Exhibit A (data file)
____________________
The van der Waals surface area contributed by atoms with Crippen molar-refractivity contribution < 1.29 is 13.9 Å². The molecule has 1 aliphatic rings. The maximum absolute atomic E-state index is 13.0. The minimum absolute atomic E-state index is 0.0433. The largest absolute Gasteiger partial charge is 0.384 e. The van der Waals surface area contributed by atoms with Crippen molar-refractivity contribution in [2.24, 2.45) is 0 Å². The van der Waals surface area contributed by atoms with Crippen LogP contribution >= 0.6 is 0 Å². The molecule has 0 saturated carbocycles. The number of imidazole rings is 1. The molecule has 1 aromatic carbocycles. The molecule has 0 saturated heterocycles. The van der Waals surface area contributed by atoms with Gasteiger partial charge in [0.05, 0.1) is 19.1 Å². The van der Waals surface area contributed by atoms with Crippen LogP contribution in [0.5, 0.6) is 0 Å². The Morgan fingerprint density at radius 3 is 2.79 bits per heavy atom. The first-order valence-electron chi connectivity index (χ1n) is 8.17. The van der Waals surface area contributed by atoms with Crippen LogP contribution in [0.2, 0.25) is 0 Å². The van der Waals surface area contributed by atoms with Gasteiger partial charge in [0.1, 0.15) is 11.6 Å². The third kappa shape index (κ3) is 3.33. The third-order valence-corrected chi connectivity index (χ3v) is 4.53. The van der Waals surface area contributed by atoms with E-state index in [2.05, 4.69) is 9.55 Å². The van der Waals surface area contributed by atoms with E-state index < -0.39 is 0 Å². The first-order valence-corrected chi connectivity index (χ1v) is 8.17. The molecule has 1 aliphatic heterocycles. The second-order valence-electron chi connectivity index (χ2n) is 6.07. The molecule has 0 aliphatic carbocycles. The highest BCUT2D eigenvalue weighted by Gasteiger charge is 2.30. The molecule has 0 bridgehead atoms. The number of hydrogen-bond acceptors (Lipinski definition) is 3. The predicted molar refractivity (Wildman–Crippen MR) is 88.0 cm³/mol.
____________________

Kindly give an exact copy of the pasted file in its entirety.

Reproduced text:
The van der Waals surface area contributed by atoms with Crippen molar-refractivity contribution < 1.29 is 13.9 Å². The molecule has 1 aliphatic rings. The maximum absolute atomic E-state index is 13.0. The minimum absolute atomic E-state index is 0.0433. The largest absolute Gasteiger partial charge is 0.384 e. The van der Waals surface area contributed by atoms with Crippen molar-refractivity contribution in [2.24, 2.45) is 0 Å². The van der Waals surface area contributed by atoms with Crippen LogP contribution >= 0.6 is 0 Å². The molecule has 0 saturated carbocycles. The number of imidazole rings is 1. The molecule has 1 aromatic carbocycles. The molecule has 0 saturated heterocycles. The van der Waals surface area contributed by atoms with Gasteiger partial charge in [0.05, 0.1) is 19.1 Å². The van der Waals surface area contributed by atoms with Crippen LogP contribution in [0.5, 0.6) is 0 Å². The Morgan fingerprint density at radius 3 is 2.79 bits per heavy atom. The first-order valence-electron chi connectivity index (χ1n) is 8.17. The van der Waals surface area contributed by atoms with Crippen LogP contribution in [0.2, 0.25) is 0 Å². The van der Waals surface area contributed by atoms with Gasteiger partial charge in [0.1, 0.15) is 11.6 Å². The third kappa shape index (κ3) is 3.33. The third-order valence-corrected chi connectivity index (χ3v) is 4.53. The van der Waals surface area contributed by atoms with E-state index in [2.05, 4.69) is 9.55 Å². The van der Waals surface area contributed by atoms with E-state index < -0.39 is 0 Å². The first-order valence-corrected chi connectivity index (χ1v) is 8.17. The molecule has 1 aliphatic heterocycles. The second-order valence-electron chi connectivity index (χ2n) is 6.07. The molecule has 0 aliphatic carbocycles. The highest BCUT2D eigenvalue weighted by Gasteiger charge is 2.30. The molecule has 0 bridgehead atoms. The number of hydrogen-bond acceptors (Lipinski definition) is 3. The predicted molar refractivity (Wildman–Crippen MR) is 88.0 cm³/mol.